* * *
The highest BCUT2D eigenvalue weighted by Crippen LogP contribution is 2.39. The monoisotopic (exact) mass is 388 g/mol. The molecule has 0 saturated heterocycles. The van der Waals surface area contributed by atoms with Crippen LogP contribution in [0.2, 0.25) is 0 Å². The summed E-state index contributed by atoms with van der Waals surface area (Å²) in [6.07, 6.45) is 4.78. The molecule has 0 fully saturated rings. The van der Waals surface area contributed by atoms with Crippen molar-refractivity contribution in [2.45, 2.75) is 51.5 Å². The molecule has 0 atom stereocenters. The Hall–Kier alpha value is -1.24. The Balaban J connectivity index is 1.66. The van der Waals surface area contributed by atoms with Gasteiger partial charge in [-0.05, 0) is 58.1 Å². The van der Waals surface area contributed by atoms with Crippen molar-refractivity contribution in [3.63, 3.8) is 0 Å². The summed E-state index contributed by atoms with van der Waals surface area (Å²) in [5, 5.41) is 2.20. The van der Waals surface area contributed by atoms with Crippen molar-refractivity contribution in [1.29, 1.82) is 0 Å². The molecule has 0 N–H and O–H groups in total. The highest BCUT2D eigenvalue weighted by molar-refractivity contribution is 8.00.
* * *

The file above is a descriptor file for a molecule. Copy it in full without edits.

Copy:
The highest BCUT2D eigenvalue weighted by Crippen LogP contribution is 2.39. The monoisotopic (exact) mass is 388 g/mol. The molecule has 0 saturated heterocycles. The van der Waals surface area contributed by atoms with Crippen LogP contribution in [0.2, 0.25) is 0 Å². The summed E-state index contributed by atoms with van der Waals surface area (Å²) in [6.07, 6.45) is 4.78. The molecule has 0 fully saturated rings. The van der Waals surface area contributed by atoms with Crippen molar-refractivity contribution in [2.45, 2.75) is 51.5 Å². The molecule has 0 atom stereocenters. The Hall–Kier alpha value is -1.24. The Balaban J connectivity index is 1.66. The van der Waals surface area contributed by atoms with Gasteiger partial charge in [-0.05, 0) is 58.1 Å². The van der Waals surface area contributed by atoms with Crippen molar-refractivity contribution in [3.63, 3.8) is 0 Å². The summed E-state index contributed by atoms with van der Waals surface area (Å²) in [5, 5.41) is 2.20. The van der Waals surface area contributed by atoms with Crippen molar-refractivity contribution in [1.29, 1.82) is 0 Å². The molecule has 0 N–H and O–H groups in total. The highest BCUT2D eigenvalue weighted by molar-refractivity contribution is 8.00.